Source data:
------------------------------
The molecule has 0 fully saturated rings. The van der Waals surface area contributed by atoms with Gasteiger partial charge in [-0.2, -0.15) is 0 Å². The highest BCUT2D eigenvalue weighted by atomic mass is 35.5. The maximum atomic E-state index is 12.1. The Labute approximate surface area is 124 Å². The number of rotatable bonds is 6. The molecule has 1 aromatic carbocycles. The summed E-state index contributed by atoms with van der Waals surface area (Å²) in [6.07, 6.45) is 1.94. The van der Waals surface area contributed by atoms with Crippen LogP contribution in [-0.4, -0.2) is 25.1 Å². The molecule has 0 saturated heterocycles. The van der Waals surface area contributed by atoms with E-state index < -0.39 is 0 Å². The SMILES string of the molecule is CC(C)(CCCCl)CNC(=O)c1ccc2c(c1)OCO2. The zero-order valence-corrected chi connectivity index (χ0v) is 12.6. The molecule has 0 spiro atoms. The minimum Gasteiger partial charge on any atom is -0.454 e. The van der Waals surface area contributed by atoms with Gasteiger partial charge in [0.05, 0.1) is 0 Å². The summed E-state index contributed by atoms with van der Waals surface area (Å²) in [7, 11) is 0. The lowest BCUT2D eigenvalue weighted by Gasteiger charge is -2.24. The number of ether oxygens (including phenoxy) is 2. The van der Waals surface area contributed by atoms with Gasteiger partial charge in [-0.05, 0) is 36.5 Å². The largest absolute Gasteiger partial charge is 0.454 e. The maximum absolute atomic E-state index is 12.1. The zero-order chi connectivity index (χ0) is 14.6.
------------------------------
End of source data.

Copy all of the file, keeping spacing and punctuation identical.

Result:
The molecule has 0 fully saturated rings. The van der Waals surface area contributed by atoms with Gasteiger partial charge in [-0.2, -0.15) is 0 Å². The highest BCUT2D eigenvalue weighted by atomic mass is 35.5. The maximum atomic E-state index is 12.1. The Labute approximate surface area is 124 Å². The number of rotatable bonds is 6. The molecule has 1 aromatic carbocycles. The summed E-state index contributed by atoms with van der Waals surface area (Å²) in [6.07, 6.45) is 1.94. The van der Waals surface area contributed by atoms with Crippen LogP contribution in [-0.4, -0.2) is 25.1 Å². The molecule has 0 saturated heterocycles. The van der Waals surface area contributed by atoms with E-state index < -0.39 is 0 Å². The SMILES string of the molecule is CC(C)(CCCCl)CNC(=O)c1ccc2c(c1)OCO2. The zero-order valence-corrected chi connectivity index (χ0v) is 12.6. The molecule has 0 spiro atoms. The minimum Gasteiger partial charge on any atom is -0.454 e. The van der Waals surface area contributed by atoms with Gasteiger partial charge in [0.05, 0.1) is 0 Å². The summed E-state index contributed by atoms with van der Waals surface area (Å²) in [7, 11) is 0. The lowest BCUT2D eigenvalue weighted by Gasteiger charge is -2.24. The number of ether oxygens (including phenoxy) is 2. The van der Waals surface area contributed by atoms with Gasteiger partial charge in [-0.05, 0) is 36.5 Å². The largest absolute Gasteiger partial charge is 0.454 e. The maximum absolute atomic E-state index is 12.1. The zero-order chi connectivity index (χ0) is 14.6.